There are several applications I'd want to run or port on an iPhone. This includes a full ssh environment, subversion version control, and some custom scripts using ImageMagic which would allow me to process, manipulate, and upload photographs using my digital camera (assuming you could adapt the iPod port to a camera or compact flash card) : all tasks I perform on my Mac laptop but which would greatly benefit from the greater portability of an iPhone.
Yet Apple and AT&T's lockdown policy, only Apple authorized applications can run on the iPhone, means I will be unable to use the iPhone to its potential. I understand the reasons why Apple and AT&T want this property: they want to limit applications which can run because they wish to bill for service based on intent.
At $10 for 1500 SMS message at 1 kB/message, SMS messages are worth roughly 1.2 Mb/$. With voice (beyond the first 500 minutes) at roughly $.05/minute and approximately 8 kbps, vocie is roughly 10 Mb/$. Finally, at "unlimited" data (with a reasonable limit of say 5 GB) for $20, the data traffic is 2000 Mb/$. Thus the intent of the bits, whether it is an SMS message, voice, or best-effort data, effects how it is billed. Thus AT&T's interest is to ensure that the iPhone can't circumvent intent-based billing.
Overall, there is a design philosophy which is creating a sealed box rather than an open box. The sealed box offers some better security properties (as AT&T theoretically does not have to worry as much about misbehaving iPhones), but the security properties are somewhat illusionary. Attackers will still be able to compromise the Safari implementation and gain control of iPhones. It will be difficult for attackers, but doable and highly attractive.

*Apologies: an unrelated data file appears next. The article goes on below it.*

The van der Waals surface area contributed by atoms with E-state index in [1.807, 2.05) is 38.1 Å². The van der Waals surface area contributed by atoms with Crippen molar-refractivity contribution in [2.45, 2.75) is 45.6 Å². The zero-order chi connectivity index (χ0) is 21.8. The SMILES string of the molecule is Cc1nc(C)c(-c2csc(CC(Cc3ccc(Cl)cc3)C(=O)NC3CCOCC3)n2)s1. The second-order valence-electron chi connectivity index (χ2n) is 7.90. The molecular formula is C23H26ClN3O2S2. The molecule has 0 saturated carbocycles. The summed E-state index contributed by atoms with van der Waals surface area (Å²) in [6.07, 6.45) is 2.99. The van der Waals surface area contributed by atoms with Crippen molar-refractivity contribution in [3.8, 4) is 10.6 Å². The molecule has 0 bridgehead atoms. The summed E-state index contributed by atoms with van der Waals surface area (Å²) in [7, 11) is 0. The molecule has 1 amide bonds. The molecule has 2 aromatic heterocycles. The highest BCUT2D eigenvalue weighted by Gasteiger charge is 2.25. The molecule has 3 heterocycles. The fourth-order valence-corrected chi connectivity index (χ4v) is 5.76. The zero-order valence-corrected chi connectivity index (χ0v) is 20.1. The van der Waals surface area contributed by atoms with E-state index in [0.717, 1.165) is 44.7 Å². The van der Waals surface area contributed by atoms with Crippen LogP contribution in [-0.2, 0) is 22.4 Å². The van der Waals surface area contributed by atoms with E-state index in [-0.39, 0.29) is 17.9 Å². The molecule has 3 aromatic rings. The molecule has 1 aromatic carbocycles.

Additionally, the hole in the sealed box, the ability to run sanboxed Ajax-ish web applications, defeats AT&T's intent based pricing, the stated and implied security goals, and Apple's stated goal of a pristine user experience. An Ajax-ie webpage could easily interface with IM protocols, replacing high-value SMS traffic with lower value bulk-data. It is vulnerabilities in the web browser which attackers will exploit. And the interface will never be as good as a native interface running directly on the iPhone.
In the end, the iPhone is a porsche which can only turn left.
If you only ever want to do what Apple has decided you should do (namely email, web surfing, music, and a phone), it is a beautiful platform, and probably worth every penny.
If I could obtain development tools and install new applications, I would buy one in a hot second, even with the transition costs as a Verizon customer.
But with the current model of a sealed box, I will not buy one and will urge my friends and family not to buy one, at least until it costs no more than a basic phone. It may be beautiful, but it is crippled.